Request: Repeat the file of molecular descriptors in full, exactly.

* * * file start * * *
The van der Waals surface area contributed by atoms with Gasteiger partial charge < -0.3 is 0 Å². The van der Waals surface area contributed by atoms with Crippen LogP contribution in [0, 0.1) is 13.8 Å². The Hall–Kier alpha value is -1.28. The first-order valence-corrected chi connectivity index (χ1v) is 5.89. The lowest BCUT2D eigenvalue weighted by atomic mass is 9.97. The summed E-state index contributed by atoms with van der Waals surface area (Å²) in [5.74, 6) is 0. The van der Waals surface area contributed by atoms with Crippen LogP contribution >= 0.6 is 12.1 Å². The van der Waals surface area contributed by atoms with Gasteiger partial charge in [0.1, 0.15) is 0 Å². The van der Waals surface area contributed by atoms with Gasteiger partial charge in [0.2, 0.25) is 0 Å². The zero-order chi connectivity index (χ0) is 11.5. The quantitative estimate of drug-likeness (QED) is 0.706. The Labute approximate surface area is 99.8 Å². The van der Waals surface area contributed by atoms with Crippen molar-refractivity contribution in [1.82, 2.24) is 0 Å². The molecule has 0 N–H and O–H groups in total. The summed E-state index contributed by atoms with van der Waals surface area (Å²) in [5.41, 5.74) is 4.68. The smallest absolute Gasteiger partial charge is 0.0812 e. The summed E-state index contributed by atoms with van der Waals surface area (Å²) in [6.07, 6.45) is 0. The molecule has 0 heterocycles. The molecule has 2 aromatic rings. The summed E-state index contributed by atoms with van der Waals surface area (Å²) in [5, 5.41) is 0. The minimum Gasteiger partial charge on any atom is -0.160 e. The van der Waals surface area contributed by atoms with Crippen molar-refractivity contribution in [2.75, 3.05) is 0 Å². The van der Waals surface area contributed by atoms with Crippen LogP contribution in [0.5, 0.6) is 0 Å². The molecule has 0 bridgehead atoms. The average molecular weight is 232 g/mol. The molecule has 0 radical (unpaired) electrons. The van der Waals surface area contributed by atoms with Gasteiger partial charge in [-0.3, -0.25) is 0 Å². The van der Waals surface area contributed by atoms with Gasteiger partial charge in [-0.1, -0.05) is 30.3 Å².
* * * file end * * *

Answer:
The van der Waals surface area contributed by atoms with Gasteiger partial charge < -0.3 is 0 Å². The van der Waals surface area contributed by atoms with Crippen LogP contribution in [0, 0.1) is 13.8 Å². The Hall–Kier alpha value is -1.28. The first-order valence-corrected chi connectivity index (χ1v) is 5.89. The lowest BCUT2D eigenvalue weighted by atomic mass is 9.97. The summed E-state index contributed by atoms with van der Waals surface area (Å²) in [5.74, 6) is 0. The van der Waals surface area contributed by atoms with Crippen LogP contribution >= 0.6 is 12.1 Å². The van der Waals surface area contributed by atoms with Gasteiger partial charge in [0.1, 0.15) is 0 Å². The van der Waals surface area contributed by atoms with Gasteiger partial charge in [0.2, 0.25) is 0 Å². The zero-order chi connectivity index (χ0) is 11.5. The quantitative estimate of drug-likeness (QED) is 0.706. The Labute approximate surface area is 99.8 Å². The van der Waals surface area contributed by atoms with Crippen molar-refractivity contribution in [1.82, 2.24) is 0 Å². The molecule has 0 N–H and O–H groups in total. The summed E-state index contributed by atoms with van der Waals surface area (Å²) in [5.41, 5.74) is 4.68. The smallest absolute Gasteiger partial charge is 0.0812 e. The summed E-state index contributed by atoms with van der Waals surface area (Å²) in [6.07, 6.45) is 0. The molecule has 0 heterocycles. The molecule has 2 aromatic rings. The summed E-state index contributed by atoms with van der Waals surface area (Å²) in [5, 5.41) is 0. The minimum Gasteiger partial charge on any atom is -0.160 e. The van der Waals surface area contributed by atoms with Crippen molar-refractivity contribution in [2.75, 3.05) is 0 Å². The van der Waals surface area contributed by atoms with Crippen LogP contribution in [0.5, 0.6) is 0 Å². The molecule has 0 bridgehead atoms. The average molecular weight is 232 g/mol. The molecule has 0 radical (unpaired) electrons. The van der Waals surface area contributed by atoms with Gasteiger partial charge in [-0.3, -0.25) is 0 Å². The van der Waals surface area contributed by atoms with Gasteiger partial charge in [-0.1, -0.05) is 30.3 Å².